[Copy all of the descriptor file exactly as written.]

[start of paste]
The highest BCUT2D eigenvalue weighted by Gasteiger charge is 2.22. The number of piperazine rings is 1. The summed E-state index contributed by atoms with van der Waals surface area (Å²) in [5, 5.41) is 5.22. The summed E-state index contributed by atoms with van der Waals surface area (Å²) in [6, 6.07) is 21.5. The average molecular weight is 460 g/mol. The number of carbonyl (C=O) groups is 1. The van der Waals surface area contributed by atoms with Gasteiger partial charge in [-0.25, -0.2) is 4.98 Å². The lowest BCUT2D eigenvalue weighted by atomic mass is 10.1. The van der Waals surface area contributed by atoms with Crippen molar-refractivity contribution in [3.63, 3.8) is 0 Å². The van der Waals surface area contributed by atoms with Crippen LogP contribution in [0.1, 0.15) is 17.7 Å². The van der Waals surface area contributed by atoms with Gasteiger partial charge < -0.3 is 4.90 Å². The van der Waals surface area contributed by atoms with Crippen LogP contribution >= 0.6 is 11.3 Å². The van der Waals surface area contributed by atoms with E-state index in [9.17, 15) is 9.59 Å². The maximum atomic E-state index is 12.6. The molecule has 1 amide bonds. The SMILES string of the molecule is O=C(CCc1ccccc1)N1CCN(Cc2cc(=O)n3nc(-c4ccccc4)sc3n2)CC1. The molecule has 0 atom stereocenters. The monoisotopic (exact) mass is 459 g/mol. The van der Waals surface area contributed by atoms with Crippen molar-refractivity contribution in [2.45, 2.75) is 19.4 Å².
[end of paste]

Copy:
The highest BCUT2D eigenvalue weighted by Gasteiger charge is 2.22. The number of piperazine rings is 1. The summed E-state index contributed by atoms with van der Waals surface area (Å²) in [5, 5.41) is 5.22. The summed E-state index contributed by atoms with van der Waals surface area (Å²) in [6, 6.07) is 21.5. The average molecular weight is 460 g/mol. The number of carbonyl (C=O) groups is 1. The van der Waals surface area contributed by atoms with Gasteiger partial charge in [-0.25, -0.2) is 4.98 Å². The lowest BCUT2D eigenvalue weighted by atomic mass is 10.1. The van der Waals surface area contributed by atoms with Crippen molar-refractivity contribution in [3.63, 3.8) is 0 Å². The van der Waals surface area contributed by atoms with Crippen LogP contribution in [0.1, 0.15) is 17.7 Å². The van der Waals surface area contributed by atoms with Gasteiger partial charge < -0.3 is 4.90 Å². The van der Waals surface area contributed by atoms with Crippen LogP contribution >= 0.6 is 11.3 Å². The van der Waals surface area contributed by atoms with E-state index in [9.17, 15) is 9.59 Å². The maximum atomic E-state index is 12.6. The molecule has 1 amide bonds. The SMILES string of the molecule is O=C(CCc1ccccc1)N1CCN(Cc2cc(=O)n3nc(-c4ccccc4)sc3n2)CC1. The molecule has 0 atom stereocenters. The monoisotopic (exact) mass is 459 g/mol. The van der Waals surface area contributed by atoms with Crippen molar-refractivity contribution in [2.45, 2.75) is 19.4 Å².